In what circumstances is telemedicine appropriate in the developing world?

JRSM Short Rep. 2010 Oct 1;1(5):37. doi: 10.1258/shorts.2010.010045.


Objectives: To review papers reporting actual experience with telemedicine in developing countries and to summarize their findings, including the strength of the evidence.

Design: A retrospective review was conducted. Study quality was assessed.

Setting: Four commonly-used electronic databases.

Main outcome measures: Study quality scores.

Results: From a total of 202 potential articles, 38 relevant papers were identified. Thirty-four articles (89%) reported clinical experience and 14 articles (37%) reported the use of telemedicine for educational purposes. The quality of the reports was rather weak (median quality-score 3, on a scale 0-9); only one study, rated at 7, fell into the high quality score band. The fact that almost all studies reported positively in favour of telemedicine suggests a publication bias. Of the 38 articles, 15 (39%) reported the use of real-time telemedicine and 25 (66%) reported the use of asynchronous, or store-and-forward, telemedicine. Email was the most commonly reported modality (half of all studies).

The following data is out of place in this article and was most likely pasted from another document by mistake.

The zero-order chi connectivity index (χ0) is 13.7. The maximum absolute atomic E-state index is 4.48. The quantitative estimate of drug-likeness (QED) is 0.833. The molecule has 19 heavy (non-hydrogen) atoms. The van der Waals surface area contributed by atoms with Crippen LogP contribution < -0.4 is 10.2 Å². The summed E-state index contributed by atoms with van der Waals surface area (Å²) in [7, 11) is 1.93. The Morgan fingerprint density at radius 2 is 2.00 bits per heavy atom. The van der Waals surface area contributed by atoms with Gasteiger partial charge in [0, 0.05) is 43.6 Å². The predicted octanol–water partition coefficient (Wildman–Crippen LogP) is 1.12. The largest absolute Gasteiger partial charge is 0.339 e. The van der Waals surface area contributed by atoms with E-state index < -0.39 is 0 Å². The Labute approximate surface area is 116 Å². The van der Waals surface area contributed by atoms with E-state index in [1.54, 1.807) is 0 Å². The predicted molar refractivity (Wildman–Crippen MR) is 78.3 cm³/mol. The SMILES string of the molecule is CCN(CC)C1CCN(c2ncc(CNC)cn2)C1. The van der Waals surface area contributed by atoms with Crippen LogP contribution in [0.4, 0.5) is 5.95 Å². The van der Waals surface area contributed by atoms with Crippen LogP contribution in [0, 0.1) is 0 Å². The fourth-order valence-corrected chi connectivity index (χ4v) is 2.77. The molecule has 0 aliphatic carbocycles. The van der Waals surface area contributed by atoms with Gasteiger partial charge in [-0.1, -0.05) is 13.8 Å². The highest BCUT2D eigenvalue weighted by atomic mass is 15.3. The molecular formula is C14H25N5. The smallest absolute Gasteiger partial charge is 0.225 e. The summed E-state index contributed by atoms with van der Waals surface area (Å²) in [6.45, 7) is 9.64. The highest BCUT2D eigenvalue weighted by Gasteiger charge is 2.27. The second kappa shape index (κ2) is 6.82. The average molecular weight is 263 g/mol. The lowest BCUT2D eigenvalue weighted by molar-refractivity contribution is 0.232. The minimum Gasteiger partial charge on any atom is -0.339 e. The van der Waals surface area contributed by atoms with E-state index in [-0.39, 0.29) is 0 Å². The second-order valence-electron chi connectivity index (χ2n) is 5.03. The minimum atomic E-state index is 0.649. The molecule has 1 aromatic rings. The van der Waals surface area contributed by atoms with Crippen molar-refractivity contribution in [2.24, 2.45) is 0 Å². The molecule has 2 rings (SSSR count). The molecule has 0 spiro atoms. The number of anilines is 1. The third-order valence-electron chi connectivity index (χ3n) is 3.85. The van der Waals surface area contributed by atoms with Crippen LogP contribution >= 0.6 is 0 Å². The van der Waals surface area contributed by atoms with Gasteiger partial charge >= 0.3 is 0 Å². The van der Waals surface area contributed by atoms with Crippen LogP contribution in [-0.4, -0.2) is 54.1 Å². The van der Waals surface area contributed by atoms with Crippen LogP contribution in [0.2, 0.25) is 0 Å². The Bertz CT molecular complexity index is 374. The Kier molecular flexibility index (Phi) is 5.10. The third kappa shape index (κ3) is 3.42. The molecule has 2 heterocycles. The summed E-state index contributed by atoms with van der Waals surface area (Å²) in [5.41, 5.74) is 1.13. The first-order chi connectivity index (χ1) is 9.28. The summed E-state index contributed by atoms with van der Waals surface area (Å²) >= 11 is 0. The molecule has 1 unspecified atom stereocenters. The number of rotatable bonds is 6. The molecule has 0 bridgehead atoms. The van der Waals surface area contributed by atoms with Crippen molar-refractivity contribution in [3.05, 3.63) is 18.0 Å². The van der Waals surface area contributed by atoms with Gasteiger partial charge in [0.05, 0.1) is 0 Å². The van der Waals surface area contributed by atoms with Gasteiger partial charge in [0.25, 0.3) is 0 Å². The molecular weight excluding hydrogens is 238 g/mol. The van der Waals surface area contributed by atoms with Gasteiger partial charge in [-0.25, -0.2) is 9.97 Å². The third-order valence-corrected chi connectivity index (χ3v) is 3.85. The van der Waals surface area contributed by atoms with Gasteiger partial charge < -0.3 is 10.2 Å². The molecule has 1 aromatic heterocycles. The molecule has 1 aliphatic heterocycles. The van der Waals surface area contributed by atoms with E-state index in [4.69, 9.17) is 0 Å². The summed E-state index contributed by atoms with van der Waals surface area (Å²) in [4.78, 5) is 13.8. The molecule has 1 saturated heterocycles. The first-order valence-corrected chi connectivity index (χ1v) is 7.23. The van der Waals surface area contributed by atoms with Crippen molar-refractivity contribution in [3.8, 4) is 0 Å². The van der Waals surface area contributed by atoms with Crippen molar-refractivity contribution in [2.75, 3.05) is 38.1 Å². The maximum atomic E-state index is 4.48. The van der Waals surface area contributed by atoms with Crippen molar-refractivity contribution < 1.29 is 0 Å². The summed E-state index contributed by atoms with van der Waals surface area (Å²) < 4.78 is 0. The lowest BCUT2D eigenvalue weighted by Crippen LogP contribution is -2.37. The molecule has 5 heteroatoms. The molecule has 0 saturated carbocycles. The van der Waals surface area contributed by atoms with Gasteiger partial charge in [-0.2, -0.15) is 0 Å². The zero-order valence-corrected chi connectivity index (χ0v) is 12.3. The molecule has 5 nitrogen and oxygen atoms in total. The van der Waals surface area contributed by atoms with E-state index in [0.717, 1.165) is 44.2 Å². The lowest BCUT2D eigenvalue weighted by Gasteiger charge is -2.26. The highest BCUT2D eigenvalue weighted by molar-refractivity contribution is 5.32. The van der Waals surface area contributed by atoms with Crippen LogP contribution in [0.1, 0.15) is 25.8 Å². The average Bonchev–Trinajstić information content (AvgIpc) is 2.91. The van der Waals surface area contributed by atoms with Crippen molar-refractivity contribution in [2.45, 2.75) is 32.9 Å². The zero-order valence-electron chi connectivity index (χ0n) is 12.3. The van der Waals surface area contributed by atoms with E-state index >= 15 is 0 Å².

Conclusion: Some of the longer established telemedicine operations have developed into substantial networks. The review suggests that great potential exists for telemedicine in the developing world. However, some caution is required in future telemedicine work if telemedicine exemplars are to be produced which can be widely copied.